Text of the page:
I was very well-steeped in sports medicine and ortho, and really figured that’s what I was going to do. And I got there really with the intention of doing that. I got there right at a time where they’d just funded an initiative to build our first sports medicine facility and hire our first nutritionist and exercise physiologist, strength and conditioning coaches, and PTs and athletic trainers, and all this stuff. And it was great. Like, I just had this fantastic opportunity to see that sort of niche and the needs of the community fulfilled.
And we brought in ortho rounds and pain rounds and acupuncture, and so, eventually, I became the guy, or at least [the] qualified as sports medicine slash ortho kind of guy, around. And so, in military fashion, they just put me in charge of managing that. Well, now you’re in charge of everybody smarter than you. Like, aw, great. That’ll be perfect.
Chris Kresser: Trial by fire.
Kirk Parsley: Yeah, and make sure I’ll tell them what to do. So, what happened was guys would come in my office and being a SEAL is a lot like being a professional athlete in that it is performance based, and there are medical clearances to be able to do it. And if you’re not physically able to do the job, obviously, they won’t let you do the job. But if you aren’t medically cleared to do the job, they won’t let you do the job either. And just, well, a lot more so than with athletes, there are a ton of disqualifying things for SEALs because they may have to be out in austere environments for a prolonged period of time with medical coverage, medical help, true medical help other than just, like, emergency trauma care.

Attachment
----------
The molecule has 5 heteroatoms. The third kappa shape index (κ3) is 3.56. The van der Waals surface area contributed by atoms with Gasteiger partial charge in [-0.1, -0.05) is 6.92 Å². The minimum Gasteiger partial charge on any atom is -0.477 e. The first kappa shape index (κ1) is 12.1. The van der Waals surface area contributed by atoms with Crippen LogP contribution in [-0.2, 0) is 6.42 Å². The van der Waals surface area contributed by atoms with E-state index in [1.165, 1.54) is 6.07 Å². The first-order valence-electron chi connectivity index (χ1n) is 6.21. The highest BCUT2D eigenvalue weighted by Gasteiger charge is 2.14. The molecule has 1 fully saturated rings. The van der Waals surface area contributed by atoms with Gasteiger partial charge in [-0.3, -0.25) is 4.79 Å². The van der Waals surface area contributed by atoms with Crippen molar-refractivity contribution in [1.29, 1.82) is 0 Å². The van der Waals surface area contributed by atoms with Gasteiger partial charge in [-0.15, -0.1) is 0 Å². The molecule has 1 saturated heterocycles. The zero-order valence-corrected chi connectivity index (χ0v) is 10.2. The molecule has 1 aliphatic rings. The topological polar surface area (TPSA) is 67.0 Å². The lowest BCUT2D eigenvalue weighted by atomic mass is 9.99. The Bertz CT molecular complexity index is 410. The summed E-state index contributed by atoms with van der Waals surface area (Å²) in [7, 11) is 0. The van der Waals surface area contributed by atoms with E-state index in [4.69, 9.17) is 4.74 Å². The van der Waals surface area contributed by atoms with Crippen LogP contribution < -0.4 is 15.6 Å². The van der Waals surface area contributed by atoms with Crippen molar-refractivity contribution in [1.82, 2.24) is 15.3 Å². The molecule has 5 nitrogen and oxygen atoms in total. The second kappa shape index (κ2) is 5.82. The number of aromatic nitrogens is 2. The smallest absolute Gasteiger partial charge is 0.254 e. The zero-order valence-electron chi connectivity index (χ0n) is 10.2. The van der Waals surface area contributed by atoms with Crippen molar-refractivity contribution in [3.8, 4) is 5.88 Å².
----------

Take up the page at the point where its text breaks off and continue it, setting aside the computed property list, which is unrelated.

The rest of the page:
And so, they can’t be on medications that they’re dependent upon. So, just about everything is disqualifying. Blood pressure medicine can be disqualifying. Any type of antidepressant can be disqualifying. There’s just all sorts of things that, if you’re, if they can make the case you’re dependent on that, they aren’t going to allow you, they’re not going to take the risk of having you out there.
Chris Kresser: So many reasons for these people to be in peak operating condition, so to speak.
Kirk Parsley: Right, right.
Chris Kresser: Yeah.
Kirk Parsley: But, of course, guys do have problems, and then they’re afraid to talk to anybody about their problems. Because if they say the wrong thing, that could be it. They get put on the bench. And so, I had an additional layer of trust built in because I had been a SEAL. I’d been a SEAL recently enough to where there were a lot of SEALs still there that I had been a SEAL with, which matters probably just as much, if not more, because I had a good reputation amongst the guys who knew me as a SEAL. And so, they figured they could trust me, and they came in and started telling me this litany of problems that they had, which you would expect to hear from 45- to 55-year-old burnt-out executives.
Chris Kresser: Right.